There is an undeniable downside to a difficult upbringing. Psychiatrists tell us that human frailties are accentuated in a stress-filled, suppressed, under-protected childhood. After experiencing emotional neglect and abuse, a sense of shame can be intensely difficult to release. This type of upbringing most often results in unrelenting emotional baggage such as low self-esteem, frustration, and insecurities. One can think: “If my mother couldn’t love me, then who could?” That thought lurked in the background for me.

While my mother threatened my life at times, not all mentally ill parents are a danger to their children. Some parents with mental illness could have adequate medicine or behavior modification techniques to control their symptoms. In such cases, the family can be functioning well. The risks to any child are on a case-by-case basis.

In no way do I advocate overlooking the serious damage a child can suffer from living with a disturbed mentally ill parent, or parents. While unattended mental illness is the trigger for bad behavior, undeniable damage can be the result.

There are many highly regarded, accurate studies about children’s wounds at the hands of a mentally ill parent. Though there is truth in this view, it is not the only way to look at this, or any other challenge. If only the pain is perceived, the problems are emphasized and nothing else is observed.

Up until now, I have not read anything of the benefit of experiencing such a childhood. After having experienced the difficulties firsthand, I learned that my experiences with mentally ill parents could eventually reveal to me my power. It took me quite awhile to get to that understanding. No matter what my past, I can view it as a burden, or a benefit.

How could there be a benefit? For one, even a severely mentally ill parent has their moments of kindness or clarity. Those soft, tender moments in a typical mother would be taken in stride, appreciated mildly at best. The same kindness received from a dysfunctional parent produces pure bliss. That moment of kindness can affect a child throughout his or her life. My chapter: Giving and Receiving is one such example.

When demonstrations of love are so rare, it could result in a child giving up and becoming cynical about the world. More often, gratitude is automatically there when a child of a mentally ill parent does receive some symbol of love after long, lean times of nothing.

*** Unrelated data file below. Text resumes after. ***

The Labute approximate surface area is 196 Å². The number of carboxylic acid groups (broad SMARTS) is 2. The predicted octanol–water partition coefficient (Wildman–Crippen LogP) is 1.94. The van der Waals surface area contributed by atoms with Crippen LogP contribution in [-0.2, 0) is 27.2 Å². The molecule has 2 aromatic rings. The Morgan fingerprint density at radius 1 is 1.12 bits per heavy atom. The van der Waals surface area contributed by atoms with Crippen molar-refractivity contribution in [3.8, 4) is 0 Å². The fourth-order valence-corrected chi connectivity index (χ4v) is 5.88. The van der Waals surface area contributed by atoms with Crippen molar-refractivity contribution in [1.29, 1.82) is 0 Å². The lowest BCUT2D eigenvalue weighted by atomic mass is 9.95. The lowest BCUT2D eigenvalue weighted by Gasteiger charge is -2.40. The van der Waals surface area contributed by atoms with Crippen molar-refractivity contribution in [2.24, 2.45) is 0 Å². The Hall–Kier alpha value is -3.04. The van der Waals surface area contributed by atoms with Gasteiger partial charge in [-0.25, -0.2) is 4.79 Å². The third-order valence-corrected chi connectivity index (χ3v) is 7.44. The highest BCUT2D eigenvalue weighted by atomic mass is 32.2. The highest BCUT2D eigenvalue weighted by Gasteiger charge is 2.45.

From the hard times, something valuable can emerge; something that takes up residence in your soul. It settles there because you had to labor so hard to chisel through it. That something might be different for each person.

At some point, I recognized that there is a benefit to taking responsibility for my life. To blame anyone else is to cripple, and limit myself. As a child, I made immature responses that had me experience the solid concrete barriers. As an adult, I have more ability to find the cracks in the concrete. If I only see the limits of the concrete and do not look for the cracks to break through, then I will continue to constrain my life.

The concrete made me who I am in the present. Being “between a rock and hard place,” I found the breaks to push through. It took more than one breakthrough.

All concrete has its weak point. When I was a young adult I saw others unhappy due to their childhood. I knew instinctively that I wanted to be free, and to take charge. Others were banging their head against the proverbial concrete of their life story. Being able to see the confining and punishing part of resisting the past was one of the cracks in the concrete that I grew through.

In disclosing raw details, I am not blaming my parents. They were as much sufferers of their illnesses as their children were of them. My purpose in sharing the inner workings of a household in daily crisis is to speak my truth. Hopefully, my story will help you find your truth.